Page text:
We all know some of those lucky people who somehow managed to avoid ever contracting COVID. Maybe you are one of them. Is this a Marvel-like superpower? Is there any scientific reason why a person could be resistant to infection when the virus seems to be everywhere? Or is it just luck?
More than 60% of people in the UK have tested positive for COVID at least once. However, the number of people who actually contracted SARS-CoV-2, the virus that causes COVID-19, is estimated to be higher. The calculated rate of asymptomatic infections varies by study, although most agree it’s fairly common.
But even accounting for people who have had COVID and didn’t realize it, there’s probably still a group of people who never had it. The reason some people appear to be immune to COVID is a question that has been asked throughout the pandemic. As with so many things in science, there is not (yet) a simple answer.
We can probably dismiss the Marvel-like superpower theory. But science and luck both probably play a role. Let’s take a look.
The simplest explanation is that these people have never come into contact with the virus.
This could certainly apply to people who have been shielded during the pandemic. People at significantly higher risk of serious illnesses, such as People with chronic heart or lung disease, for example, have had a tough few years.
Many of them continue to take precautions to avoid possible exposure to the virus. Despite extra safety measures, many of these people have contracted COVID.
Due to the high level of transmission in the community, particularly in the extremely transmissible Omicron variants, it is very unlikely that someone going to work or school, socializing and shopping has not been in the vicinity of someone infected with the virus is infected. Still, there are people who have experienced high levels of exposure, such as B. Hospital workers or family members of people who have had COVID who somehow managed to avoid testing positive.
We know from several studies that vaccines can not only reduce the risk of serious illness, but also reduce the likelihood of SARS-CoV-2 transmission in the home by about half. The vaccination could certainly have helped some close contacts not to become infected. It’s important to note, however, that these studies predated Omicron. The data we have on the effect of vaccination on the transmission of Omicron is still limited.
One theory as to why certain people have avoided infection is that despite being exposed to the virus, they can’t detect infection even after it has entered the airways.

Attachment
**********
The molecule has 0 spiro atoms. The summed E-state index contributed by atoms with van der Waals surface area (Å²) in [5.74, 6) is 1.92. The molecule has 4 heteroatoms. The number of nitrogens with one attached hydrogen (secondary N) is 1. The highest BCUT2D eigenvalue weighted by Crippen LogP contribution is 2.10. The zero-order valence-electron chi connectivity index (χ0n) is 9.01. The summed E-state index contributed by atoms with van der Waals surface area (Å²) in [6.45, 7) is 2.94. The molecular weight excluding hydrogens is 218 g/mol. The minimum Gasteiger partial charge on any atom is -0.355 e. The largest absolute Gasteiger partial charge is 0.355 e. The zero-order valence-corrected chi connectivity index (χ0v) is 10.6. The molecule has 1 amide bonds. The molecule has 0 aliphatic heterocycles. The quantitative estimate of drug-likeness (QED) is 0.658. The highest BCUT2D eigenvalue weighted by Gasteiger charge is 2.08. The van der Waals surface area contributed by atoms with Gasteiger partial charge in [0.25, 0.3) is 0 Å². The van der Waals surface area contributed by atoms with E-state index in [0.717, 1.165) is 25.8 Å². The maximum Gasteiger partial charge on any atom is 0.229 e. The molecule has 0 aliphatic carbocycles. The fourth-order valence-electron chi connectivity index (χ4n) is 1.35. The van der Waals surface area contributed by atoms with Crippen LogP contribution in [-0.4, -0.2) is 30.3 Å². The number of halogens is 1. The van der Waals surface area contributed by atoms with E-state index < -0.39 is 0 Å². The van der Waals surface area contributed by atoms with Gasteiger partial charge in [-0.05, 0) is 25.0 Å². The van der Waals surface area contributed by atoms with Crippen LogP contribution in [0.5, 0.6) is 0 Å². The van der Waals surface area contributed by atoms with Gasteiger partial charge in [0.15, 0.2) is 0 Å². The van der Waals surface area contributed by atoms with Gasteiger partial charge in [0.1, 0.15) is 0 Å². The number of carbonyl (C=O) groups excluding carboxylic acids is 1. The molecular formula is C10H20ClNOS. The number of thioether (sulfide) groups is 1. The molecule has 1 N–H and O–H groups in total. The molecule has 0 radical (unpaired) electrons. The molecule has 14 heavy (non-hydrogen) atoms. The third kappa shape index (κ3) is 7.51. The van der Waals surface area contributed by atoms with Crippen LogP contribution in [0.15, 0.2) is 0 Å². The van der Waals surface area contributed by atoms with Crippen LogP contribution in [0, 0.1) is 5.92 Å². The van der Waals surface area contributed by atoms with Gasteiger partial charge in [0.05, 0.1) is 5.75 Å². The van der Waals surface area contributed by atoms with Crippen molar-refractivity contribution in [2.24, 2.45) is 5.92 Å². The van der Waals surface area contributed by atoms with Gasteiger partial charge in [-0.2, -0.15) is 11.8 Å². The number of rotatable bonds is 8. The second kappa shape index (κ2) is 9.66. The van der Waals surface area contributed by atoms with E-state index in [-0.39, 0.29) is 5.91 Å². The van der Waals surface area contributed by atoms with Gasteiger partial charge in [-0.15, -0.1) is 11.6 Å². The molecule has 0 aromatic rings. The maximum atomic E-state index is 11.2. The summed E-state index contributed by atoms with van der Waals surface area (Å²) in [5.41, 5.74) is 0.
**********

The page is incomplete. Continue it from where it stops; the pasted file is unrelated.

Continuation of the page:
This could be due to a lack of receptors that SARS-CoV-2 needs to gain access to cells.
Once a person has become infected, researchers have found that differences in immune responses to SARS-CoV-2 play a role in determining symptom severity. It is possible that a rapid and robust immune response could prevent the virus from replicating at scale in the first place.
The effectiveness of our immune response to infection is largely determined by our age and genetics. However, a healthy lifestyle certainly helps. For example, we know that vitamin D deficiency can increase the risk of certain infections. Too little sleep can also have a detrimental effect on our body’s ability to fight off invading pathogens.
Scientists studying the underlying causes of severe COVID have identified a genetic cause in nearly 20% of critical cases. Just as genetics could be a determining factor in disease severity, our genetic makeup could also hold the key to resistance to SARS-CoV-2 infection.
I am researching SARS-CoV-2 infections on nasal cells from human donors. We grow these cells on plastic dishes, which we can then add virus to and see how the cells react. During our research, we found a donor whose cells could not be infected with SARS-CoV-2.
We’ve uncovered some really interesting genetic mutations, including several involved in the body’s immune response to infection, that might explain why. A mutation that we have identified in a gene involved in detecting the presence of a virus has previously been shown to confer resistance to HIV infection. Our research covers a small number of donors and shows that we are still only scratching the surface when it comes to research into genetic susceptibility or resistance to infection.
There is also the possibility that previous infection with other types of coronaviruses leads to cross-reactive immunity. At this point, our immune system can recognize SARS-CoV-2 as similar to a recently invaded virus and trigger an immune response. There are seven coronaviruses that infect humans: four that cause the common cold, and one each that causes Sars (Severe Acute Respiratory Syndrome), Mers (Middle East Respiratory Syndrome), and COVID.
How long that immunity lasts is another question. Seasonal coronaviruses that circulated before 2020 could reinfect the same people after 12 months.
If you’ve managed to avoid COVID so far, you might have natural immunity to SARS-CoV-2 infection, or maybe you’ve just been lucky. Either way, it makes sense to continue taking precautions against this virus we know so little about.
Lindsay Broadbent, Research Fellow, School of Medicine, Dentistry and Biomedical Sciences, Queen’s University Belfast
This article was republished by The Conversation under a Creative Commons license. Read the original article.